Well, let me float something that comes from the student success space. There’s this idea that if we can better monitor students’ academic experiences for red flags, we could have early interventions to make sure things don’t get worse. How do you feel about something like that for cheating? Like, if a student is caught cheating, we, as an institution, would try to get to the bottom of why it’s happening and take steps to get the student back on track.

I think that’s a beautiful idea, and I can think of several people personally who would have benefited from that kind of intervention. Of course, it’s often a question of resources. But given this new investment from President Schlissel in student success programs on our campus, I would hope we are able to explore ideas like that.

I know you’re still new on the job, but let’s talk about the work you personally want to do on this front. What’s the message you want to put out to faculty and students when it comes to cheating?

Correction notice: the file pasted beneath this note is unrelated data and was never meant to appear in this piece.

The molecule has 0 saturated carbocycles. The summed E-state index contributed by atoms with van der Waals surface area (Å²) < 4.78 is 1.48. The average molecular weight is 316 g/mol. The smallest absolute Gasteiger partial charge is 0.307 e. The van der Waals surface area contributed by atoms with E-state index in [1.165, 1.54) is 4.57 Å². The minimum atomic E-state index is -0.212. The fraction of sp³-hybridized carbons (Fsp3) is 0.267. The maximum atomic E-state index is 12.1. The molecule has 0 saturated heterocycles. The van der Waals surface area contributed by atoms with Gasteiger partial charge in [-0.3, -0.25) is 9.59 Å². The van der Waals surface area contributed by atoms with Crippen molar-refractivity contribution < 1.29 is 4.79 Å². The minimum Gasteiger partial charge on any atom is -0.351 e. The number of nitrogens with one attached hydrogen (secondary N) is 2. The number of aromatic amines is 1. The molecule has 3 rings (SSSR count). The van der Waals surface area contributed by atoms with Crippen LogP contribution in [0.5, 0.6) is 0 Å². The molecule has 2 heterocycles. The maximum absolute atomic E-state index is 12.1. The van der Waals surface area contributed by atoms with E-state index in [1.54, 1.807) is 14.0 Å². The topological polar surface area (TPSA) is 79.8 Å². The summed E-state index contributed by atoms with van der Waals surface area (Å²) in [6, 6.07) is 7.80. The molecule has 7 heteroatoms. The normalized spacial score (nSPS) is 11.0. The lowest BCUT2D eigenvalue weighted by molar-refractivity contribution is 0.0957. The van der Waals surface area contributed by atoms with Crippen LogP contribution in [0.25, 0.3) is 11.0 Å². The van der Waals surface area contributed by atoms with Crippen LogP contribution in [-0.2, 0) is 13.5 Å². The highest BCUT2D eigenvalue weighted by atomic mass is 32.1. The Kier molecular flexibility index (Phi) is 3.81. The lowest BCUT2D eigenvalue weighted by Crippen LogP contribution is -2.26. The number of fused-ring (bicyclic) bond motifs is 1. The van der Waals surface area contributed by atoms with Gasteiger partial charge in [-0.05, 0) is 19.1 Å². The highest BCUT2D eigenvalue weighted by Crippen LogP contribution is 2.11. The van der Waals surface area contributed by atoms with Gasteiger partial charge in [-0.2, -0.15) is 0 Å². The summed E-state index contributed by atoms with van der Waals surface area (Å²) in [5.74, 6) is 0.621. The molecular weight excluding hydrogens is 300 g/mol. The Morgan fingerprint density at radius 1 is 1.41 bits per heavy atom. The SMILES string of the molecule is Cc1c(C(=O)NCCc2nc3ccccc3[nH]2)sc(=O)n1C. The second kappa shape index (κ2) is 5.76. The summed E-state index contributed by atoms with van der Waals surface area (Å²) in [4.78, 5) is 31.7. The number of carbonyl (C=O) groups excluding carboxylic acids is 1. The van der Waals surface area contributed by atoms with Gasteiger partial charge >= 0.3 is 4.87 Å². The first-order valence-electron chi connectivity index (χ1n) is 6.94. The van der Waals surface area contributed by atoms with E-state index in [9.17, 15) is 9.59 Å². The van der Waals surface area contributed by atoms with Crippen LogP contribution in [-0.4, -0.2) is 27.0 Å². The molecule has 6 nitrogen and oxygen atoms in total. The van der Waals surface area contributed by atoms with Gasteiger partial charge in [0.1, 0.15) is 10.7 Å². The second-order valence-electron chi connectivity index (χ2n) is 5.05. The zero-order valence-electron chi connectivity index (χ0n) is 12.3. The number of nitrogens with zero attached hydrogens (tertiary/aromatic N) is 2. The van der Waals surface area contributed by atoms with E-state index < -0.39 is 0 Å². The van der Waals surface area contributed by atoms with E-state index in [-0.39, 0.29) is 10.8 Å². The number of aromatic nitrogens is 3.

Well, one of the issues we’ve pressed faculty on are these sort of “gotcha” questions or entrapment situations that some faculty were using to catch cheaters. Essentially, some students were using online communities to get answers, and some faculty were creating their own accounts and posting fake answers to questions. If a student took the bait, then the faculty would know the student was cheating. But I think that’s not a productive way to approach the problem, because it’s basically just furthering the cheating “arms race.” If an instructor does something like that, students who are motivated to cheat are just going to find a new strategy. The relationship remains antagonistic, and I think it’s exactly the opposite of the trust-based relationship we want to see develop between students and faculty. That’s the kind of environment we need for students to feel comfortable reaching out for help when they need it.